• Use a timer to control your lighting schedule so that you’ve automated the process. Some even come with mobile apps to help care for your baby plants with diligence.

Step 5: TLC

Wanna Grow Your Own Weed in Michigan? Here’s How to Get Started.

(Photo via Jhon David on Unsplash)

Like humans and our furry loved ones, growing cannabis plants need a balanced diet to thrive. You don’t want to cut corners on quality soil, and it’s wise to really understand your hydroponic system because there will be different needed nutrients for each stage of growth in your new ganja garden. Thankfully, Michigan has no shortage of hydroponic shops where you can chat with your local experts to get a crash course or take your know-how to the next level.

Try these Michigan stores if you’re a first-time shopper:

Step 6: Let Them Drink Up—But Not Too Much

We know, it’s a delicate balance: Don’t drown your plants, but don’t let them go thirsty either. The trick here is to water your plants when the top inch of soil feels dry, but be careful not to overwater or saturate the water any lower because this can lead to root rot—and the demise of your plant.

Step 7: Happy Harvest!

Wanna Grow Your Own Weed in Michigan? Here’s How to Get Started.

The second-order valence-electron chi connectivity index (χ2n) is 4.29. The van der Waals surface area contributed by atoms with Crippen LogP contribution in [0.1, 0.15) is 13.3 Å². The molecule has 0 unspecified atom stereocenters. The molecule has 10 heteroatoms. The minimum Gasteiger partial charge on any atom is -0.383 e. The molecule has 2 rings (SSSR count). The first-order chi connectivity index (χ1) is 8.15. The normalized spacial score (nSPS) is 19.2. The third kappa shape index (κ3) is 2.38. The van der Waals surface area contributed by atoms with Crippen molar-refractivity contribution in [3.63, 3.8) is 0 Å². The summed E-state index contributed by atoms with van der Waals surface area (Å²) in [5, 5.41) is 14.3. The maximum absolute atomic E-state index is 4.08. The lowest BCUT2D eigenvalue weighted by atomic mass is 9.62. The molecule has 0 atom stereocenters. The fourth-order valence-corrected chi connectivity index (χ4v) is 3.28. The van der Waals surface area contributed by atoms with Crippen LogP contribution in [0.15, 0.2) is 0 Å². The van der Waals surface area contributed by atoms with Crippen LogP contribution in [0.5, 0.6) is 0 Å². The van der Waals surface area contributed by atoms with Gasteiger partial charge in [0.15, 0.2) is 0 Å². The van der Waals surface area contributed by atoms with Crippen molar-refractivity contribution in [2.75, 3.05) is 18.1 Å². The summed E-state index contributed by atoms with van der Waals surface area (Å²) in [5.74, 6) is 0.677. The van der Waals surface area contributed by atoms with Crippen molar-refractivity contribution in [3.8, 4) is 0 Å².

(Photo via Esteban López on Unsplash)

Harvesting cannabis is the grand finale of your garden. As a rule of thumb, harvesting happens about 8-12 weeks after flowering begins, followed by a 7-14 day drying period.

But it’s the part where you get to personalize your experience because how you harvest affects the flavor and effects of your plant. Your best bet as a beginner is to watch the trichomes—those pretty crystals of resin on each bud.

  • Clear trichomes offer a light and uplifting vibe.
  • Milky trichomes are chock full of THC and deliver that full cerebral journey.
  • Golden amber trichomes are what give those full-body calming effects.

Keep your ganja fresh in a cool, dark space, and enjoy the fruits of your labor!

The Legal Speak for Michigan Grows

Your plant should be on its way to the best batch of bud made with the most love.

But we should definitely have a little talk about the legal nitty-gritty.

Michigan legalized adult-use recreational cannabis in 2018, meaning as long as you’re 21 years or older here, you can grow your own ganja without worrying about being chased by flashing lights and sirens.

Still, it’s good to familiarize yourself with the state’s rules and regulations to avoid any unpleasant encounters with law enforcement—whether violating a local ordinance or inadvertently breaking a part of the recreational cannabis laws we have.

These are the must-know legalities to get started:

  • Plants in Michigan must be kept in an enclosed, secure area that is not accessible to the public. So, no matter how green your thumb, it’s not a good idea to have a community garden on your property.
  • Plants cannot be visible from outside your property or to the unaided eye of the public or your potentially nosey neighbors.
  • The grow area must be closed and locked so that only you and those who have your permission can access the plants. This rule is a practical no-brainer to deter your plants from getting into the hands of children or any potential bud bandits.

To sum it up, as they say: “Good fences make good neighbors.”